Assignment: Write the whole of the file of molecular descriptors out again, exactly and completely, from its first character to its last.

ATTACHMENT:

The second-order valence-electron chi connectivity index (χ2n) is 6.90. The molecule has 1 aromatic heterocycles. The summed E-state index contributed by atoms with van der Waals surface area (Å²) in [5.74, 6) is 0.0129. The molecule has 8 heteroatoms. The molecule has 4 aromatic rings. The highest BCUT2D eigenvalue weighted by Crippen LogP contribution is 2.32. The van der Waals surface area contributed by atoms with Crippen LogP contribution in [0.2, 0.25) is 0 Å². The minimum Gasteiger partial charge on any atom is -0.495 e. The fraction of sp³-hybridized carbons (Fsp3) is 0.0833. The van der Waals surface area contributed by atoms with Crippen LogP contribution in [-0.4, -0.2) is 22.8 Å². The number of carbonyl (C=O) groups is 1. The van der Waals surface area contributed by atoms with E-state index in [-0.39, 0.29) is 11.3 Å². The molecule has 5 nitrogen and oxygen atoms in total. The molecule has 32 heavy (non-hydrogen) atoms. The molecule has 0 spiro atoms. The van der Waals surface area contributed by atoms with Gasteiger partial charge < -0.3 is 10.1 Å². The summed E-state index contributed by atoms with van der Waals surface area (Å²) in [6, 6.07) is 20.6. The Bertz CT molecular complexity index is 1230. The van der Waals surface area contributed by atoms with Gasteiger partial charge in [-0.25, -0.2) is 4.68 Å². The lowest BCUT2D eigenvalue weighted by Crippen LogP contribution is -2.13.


The second-order valence-electron chi connectivity index (χ2n) is 6.90. The molecule has 1 aromatic heterocycles. The summed E-state index contributed by atoms with van der Waals surface area (Å²) in [5.74, 6) is 0.0129. The molecule has 8 heteroatoms. The molecule has 4 aromatic rings. The highest BCUT2D eigenvalue weighted by Crippen LogP contribution is 2.32. The van der Waals surface area contributed by atoms with Crippen LogP contribution in [0.2, 0.25) is 0 Å². The minimum Gasteiger partial charge on any atom is -0.495 e. The fraction of sp³-hybridized carbons (Fsp3) is 0.0833. The van der Waals surface area contributed by atoms with Crippen LogP contribution in [-0.4, -0.2) is 22.8 Å². The number of carbonyl (C=O) groups is 1. The van der Waals surface area contributed by atoms with E-state index in [-0.39, 0.29) is 11.3 Å². The molecule has 5 nitrogen and oxygen atoms in total. The molecule has 32 heavy (non-hydrogen) atoms. The molecule has 0 spiro atoms. The van der Waals surface area contributed by atoms with Gasteiger partial charge < -0.3 is 10.1 Å². The summed E-state index contributed by atoms with van der Waals surface area (Å²) in [6, 6.07) is 20.6. The Bertz CT molecular complexity index is 1230. The van der Waals surface area contributed by atoms with Gasteiger partial charge in [-0.25, -0.2) is 4.68 Å². The lowest BCUT2D eigenvalue weighted by Crippen LogP contribution is -2.13.